The battle between Islam's two major branches began centuries ago, but it's still affecting Iraq's path to a stable democracy now. The Post's senior national security correspondent, Karen DeYoung, explains. (Davin Coburn/The Washington Post)

Iraq’s Sunni deputy prime minister on Tuesday called on the United States to remain engaged in his embattled country, arguing that it had a “legal and moral responsibility” to help it overcome the latest escalation of violence and instability.

Saleh al-Mutlak, a native of the western Iraqi province where al-Qaeda-linked fighters have made a dramatic comeback in recent weeks, warned that an increase in military aid alone would be futile.

“Weapons alone will not do the job,” Mutlak said during an event at the U.S. Institute of Peace in Washington. “You have to give rights to people who have been demanding them for more than a year.”

Mutlak blamed the escalation of violence in Anbar province and elsewhere in the country on rising sectarian tension, which has soared in the past year as the Shiite-run government has cracked down on a Sunni protest movement.

“We caution everybody who is not complying with [the demonstrators’] demands in a peaceful way,” Mutlak said. “If justice is not delivered, violence will spread all over Iraq, not just Anbar.”

Mutlak has long been a vocal critic of Prime Minister Nouri al-Maliki, a Shiite, and his administration’s security policies, which have alienated and embittered Sunnis. Senior government officials such as Mutlak, who occupy posts reserved for members of political minority factions, have limited say in how the government is run.

Mutlak’s visit comes as Washington and Baghdad are attempting to coordinate efforts to quell the rise in Iraq of an al-Qaeda-linked group that has also emerged as a grave threat to Washington’s interests in Syria. Maliki has urged the Obama administration to speed up the delivery of sophisticated weapons to fight the reconfigured Sunni insurgency that took root in Iraq after the 2003 invasion.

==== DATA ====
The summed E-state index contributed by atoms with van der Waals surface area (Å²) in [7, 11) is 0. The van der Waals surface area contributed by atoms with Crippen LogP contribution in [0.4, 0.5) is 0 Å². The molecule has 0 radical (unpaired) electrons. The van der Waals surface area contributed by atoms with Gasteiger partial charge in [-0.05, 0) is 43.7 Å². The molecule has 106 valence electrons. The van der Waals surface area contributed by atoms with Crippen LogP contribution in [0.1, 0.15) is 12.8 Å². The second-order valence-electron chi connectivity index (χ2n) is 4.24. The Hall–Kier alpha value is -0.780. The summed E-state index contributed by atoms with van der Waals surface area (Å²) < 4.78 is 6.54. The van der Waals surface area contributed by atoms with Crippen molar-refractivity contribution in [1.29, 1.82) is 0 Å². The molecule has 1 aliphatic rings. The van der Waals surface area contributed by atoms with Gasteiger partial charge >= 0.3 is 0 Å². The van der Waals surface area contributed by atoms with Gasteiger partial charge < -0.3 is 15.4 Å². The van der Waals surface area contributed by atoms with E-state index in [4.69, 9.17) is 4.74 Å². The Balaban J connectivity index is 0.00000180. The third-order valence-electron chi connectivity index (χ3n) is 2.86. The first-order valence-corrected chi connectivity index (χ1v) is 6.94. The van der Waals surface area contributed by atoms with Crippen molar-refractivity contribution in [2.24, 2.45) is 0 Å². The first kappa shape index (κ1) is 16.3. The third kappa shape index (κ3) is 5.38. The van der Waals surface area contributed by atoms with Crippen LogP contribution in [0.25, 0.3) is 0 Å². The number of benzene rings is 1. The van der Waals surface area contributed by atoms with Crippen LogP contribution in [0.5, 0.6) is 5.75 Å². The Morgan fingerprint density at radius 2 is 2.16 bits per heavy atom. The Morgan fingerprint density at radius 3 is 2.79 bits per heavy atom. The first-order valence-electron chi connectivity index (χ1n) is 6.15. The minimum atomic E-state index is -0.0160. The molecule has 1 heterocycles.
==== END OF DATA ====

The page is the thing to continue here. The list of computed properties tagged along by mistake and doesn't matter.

Some members of Congress have raised concerns, saying that Washington’s aid could be used to intensify a crackdown on Sunnis, potentially exacerbating the underlying problem.

Mutlak said Washington must continue to remain invested in Iraq’s success, even though the country’s leaders were unable to negotiate a security deal in 2011 that would have allowed a small contingent of U.S. troops to remain.

“You came to remove Saddam Hussein’s regime,” Mutlak told an audience that included former and current U.S. officials. “Instead of doing that, you destroyed a country.”

Ezzat al-Shebander, a Shiite member of parliament who spoke after Mutlak’s address, said Sunni leaders are not blameless. He said that although Maliki’s government failed to make inroads in Sunni communities to soothe sectarian tensions, Sunni politicians never became effective representatives of their constituents.

“I blame the leaders of the Sunnis because they couldn’t distinguish themselves from the terrorists,” said Shebander, an independent who broke ranks with Maliki’s State of Law party.

Meanwhile, violence continued in Iraq on Tuesday as militants attacked two army tanks and took over a police station near Fallujah, according to the Reuters news agency. Car bombings and other attacks elsewhere in the country left at least 24 dead, according to Reuters.